Biden in Tel Aviv pledges U.S. support for Israel, humanitarian aid for Gaza
WASHINGTON — President Joe Biden assured Israel that the U.S. will replenish defense stockpiles and also announced new humanitarian aid for Palestinians in Gaza during his historic visit Wednesday to the war-torn region where thousands have died in just a dozen days, including 31 Americans.
Biden plans to ask Congress later this week for an “unprecedented support package” for Israel as it fights its latest war against Hamas militants, he said.
The death toll continues to mount on both sides, and Biden’s visit occurred just one day after an explosion killed hundreds at a hospital sheltering patients and evacuees in Gaza City, which Israel and the U.S. attribute to misfired rockets from another Palestinian militant group. Palestinian officials maintain Israel caused the explosion.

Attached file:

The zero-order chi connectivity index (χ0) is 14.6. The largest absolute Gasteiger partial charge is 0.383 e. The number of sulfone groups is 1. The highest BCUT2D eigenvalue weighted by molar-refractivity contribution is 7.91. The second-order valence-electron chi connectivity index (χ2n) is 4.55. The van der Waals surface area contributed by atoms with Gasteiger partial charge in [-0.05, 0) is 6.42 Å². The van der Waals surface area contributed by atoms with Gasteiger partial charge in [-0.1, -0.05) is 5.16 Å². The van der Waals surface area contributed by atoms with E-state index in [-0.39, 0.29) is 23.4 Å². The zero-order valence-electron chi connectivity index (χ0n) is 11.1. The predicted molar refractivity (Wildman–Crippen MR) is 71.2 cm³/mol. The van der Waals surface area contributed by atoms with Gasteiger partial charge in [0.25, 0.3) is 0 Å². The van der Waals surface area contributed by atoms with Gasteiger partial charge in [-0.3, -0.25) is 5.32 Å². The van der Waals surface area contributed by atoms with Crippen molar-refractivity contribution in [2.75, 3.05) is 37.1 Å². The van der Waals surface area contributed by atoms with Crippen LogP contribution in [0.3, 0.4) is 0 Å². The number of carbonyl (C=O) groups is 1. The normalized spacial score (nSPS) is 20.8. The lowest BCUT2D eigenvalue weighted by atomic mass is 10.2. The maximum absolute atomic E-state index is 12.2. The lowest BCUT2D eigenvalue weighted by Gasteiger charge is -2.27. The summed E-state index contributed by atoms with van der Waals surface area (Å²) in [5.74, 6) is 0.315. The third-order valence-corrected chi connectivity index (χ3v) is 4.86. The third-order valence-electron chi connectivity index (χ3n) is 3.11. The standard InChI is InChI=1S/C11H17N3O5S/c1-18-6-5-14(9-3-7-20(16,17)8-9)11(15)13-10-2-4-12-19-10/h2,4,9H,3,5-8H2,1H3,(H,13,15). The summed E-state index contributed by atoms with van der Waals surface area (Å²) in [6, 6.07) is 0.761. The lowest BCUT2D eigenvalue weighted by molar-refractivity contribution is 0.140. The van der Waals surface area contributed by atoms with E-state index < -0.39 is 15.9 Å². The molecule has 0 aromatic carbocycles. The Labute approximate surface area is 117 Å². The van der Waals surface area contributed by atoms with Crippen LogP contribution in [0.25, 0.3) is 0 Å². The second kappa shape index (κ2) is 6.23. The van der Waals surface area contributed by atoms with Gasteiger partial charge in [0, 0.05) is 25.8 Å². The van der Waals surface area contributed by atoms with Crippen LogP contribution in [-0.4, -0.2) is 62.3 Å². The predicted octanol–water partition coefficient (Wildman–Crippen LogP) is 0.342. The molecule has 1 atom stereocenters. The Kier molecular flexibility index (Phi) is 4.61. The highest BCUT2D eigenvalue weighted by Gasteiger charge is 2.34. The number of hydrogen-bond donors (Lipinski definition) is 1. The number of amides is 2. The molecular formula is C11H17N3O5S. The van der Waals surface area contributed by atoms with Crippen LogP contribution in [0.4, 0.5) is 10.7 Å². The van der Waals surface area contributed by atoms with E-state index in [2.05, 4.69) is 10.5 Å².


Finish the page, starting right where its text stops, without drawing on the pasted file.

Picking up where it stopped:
Both Democratic and Republican senators are poised to support an aid package for Israel’s counteroffensive that also includes Ukraine assistance, even as the U.S. House remains at a standstill during an ongoing messy fight to fill the speakership.
Senate Republicans said Tuesday they also want to see funds dedicated to securing the U.S. Southern border included in the package.
“For decades, we’ve ensured Israel’s qualitative military edge,” Biden said from Tel Aviv.
“We’re going to keep Iron Dome fully supplied, so we can continue standing sentinel over Israeli skies saving Israeli lives,” Biden said, referring to Israel’s air defense system established in 2011 to intercept incoming rockets.
Meeting with war cabinet
Biden met Wednesday with Israeli Prime Minister Benjamin Netanyahu and the nation’s president, Issac Herzog, as well as Israel’s newly established war cabinet. He also attended a community engagement event with first responders and victims’ families, according to reporters traveling with the president.
In remarks delivered from The David Kempinksi, a hotel in Tel Aviv, Biden again condemned the Hamas attacks as evil. The initial surprise ground and air incursion left more than 1,000 dead, including hundreds at a music festival.